8 Very Successful Crowdsourcing Examples
- Threadless receives thousands of designs each week
- The Threadless community of millions votes
- The company selects nine from the top hundred to print
- Each design sells out
- Hardly surprising given the fact Threadless has a fine-tuned sense of consumer demand before they ever send the design to the printer
- Threadless isn’t really in the T-shirt business. It sells community
- Photographers get royalties for signing over their rights to their photos
- Some photographers were making six figures a year selling photos they’d already been paid to shoot, yet stock photography remains, in comparative terms, a tiny industry. The annual global gross for the industry is US$2 Billion, which makes it a bit bigger than the market for gift baskets, but a little smaller than the annual sales of orchids.
- Innocentives clients include Fortune 500 firms like P&G, DuPont, and BASF. When the company’s in-house R&D teams can’t solve a problem, they hand it over to the 140,000 scientists from more than 170 countries that regularly scan InnoCentive’s website looking for work.
- Most rewards for successful solutions pay between $10k to $100k, but money is not a primary motive
- In one MIT study into InnoCentive revealed that solvers were more successful when they had less experience in the relevant discipline. The untrained are also untainted. Their greatest assets is a fresh set of eyes
- “Diversity Trumps Ability Theorem” suggests “a randomly selected collection of problem solvers outperforms a collection of the best individual problem solvers”. People of high ability are a homogeneous group. Many of them have been trained in the same institutions, and they tend to possess similar perspectives and apply similar problem-solving techniques. They are indeed better than the crowd at large but at fewer things.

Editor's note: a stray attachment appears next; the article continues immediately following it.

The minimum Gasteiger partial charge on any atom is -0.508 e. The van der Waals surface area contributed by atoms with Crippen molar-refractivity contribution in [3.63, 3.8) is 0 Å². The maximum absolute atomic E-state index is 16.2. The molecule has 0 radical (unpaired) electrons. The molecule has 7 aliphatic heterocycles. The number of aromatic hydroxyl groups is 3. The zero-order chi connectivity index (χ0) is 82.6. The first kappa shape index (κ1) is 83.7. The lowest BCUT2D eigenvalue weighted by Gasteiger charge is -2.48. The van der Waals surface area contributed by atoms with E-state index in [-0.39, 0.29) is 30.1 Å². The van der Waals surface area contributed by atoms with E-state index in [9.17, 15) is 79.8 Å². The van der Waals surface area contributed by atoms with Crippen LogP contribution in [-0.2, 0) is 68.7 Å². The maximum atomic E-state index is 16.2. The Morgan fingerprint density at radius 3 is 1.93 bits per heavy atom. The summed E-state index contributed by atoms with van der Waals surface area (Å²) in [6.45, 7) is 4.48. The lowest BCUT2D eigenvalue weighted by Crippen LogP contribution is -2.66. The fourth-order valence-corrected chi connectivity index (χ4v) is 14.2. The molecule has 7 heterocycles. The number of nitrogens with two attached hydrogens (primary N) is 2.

- Encyclopaedia Britannica had just posted all 100,000 entries onto it’s website, all free, but Wikipedia went ahead anyway, and has millions of articles now
5. IBM’s Peer-to-Patent Project
- In recent years a consensus had emerged within the intellectual property field: the patent system was broken
- IBM announced their “Peer-to-Patent Project”
- Amazons collaborative filters analyse connections between items rather than suers. The books don’t have anything in common and yet the people who buy one often buy the other. How? Why? It doesn’t matter. Amazon just knows it drives sales
- Social news sites are playing an increasingly prominent role in the complex information ecology of the Web. Like Del.icio.us and Flickr, Digg does one single thing very well – it allows users to vote for links that other users submit
- When a DVD company demanded Digg took down a link to a code under copyright, Digg complied but the links kept being voted up, until Digg relented “after seeing hundreds of stories and reading thousands of comments, you’ve made it clear. You’d rather see Digg go down fighting than bow down to a bigger company. We hear you, and effective immediately we won’t delete stories or comments containing the code and will deal with whatever the consequences might be. If we lose, then what the hell, at least we died trying.”
- Digg doesn’t have a firewall like an editor at a newspaper. The crowd made the decision to publish the code.
- Not only does Google’s search engine essentially use a form of crowdsourcing to organise its results, but the company has come to rely on the crowd’s input for everything from Google Earth to the categorisation of images.
A warning for companies using crowdsourcing
- Companies employing crowdsourcing don’t get a free ride
- Those that view the crowd as a cheap labour force are doomed to fail.
- What unites all successful crowdsourcing efforts is a deep commitment to the community.
- The crowd wants to feel a sense of ownership over its creations, and is keenly aware when it is being exploited.
- The earth is flatter than anyone ever imagined
- The crowd doesn’t want to talk to you, they want to talk to each other. Don’t try to control the discussion just provide the room in which it takes place
- The rule of participatory media: the 1:10:89 rule (or 1:9:90) rule: For every 100 people on a given site, 1 will actually create something, another 10 will vote on what he created, and the remaining 89 will merely consume the creation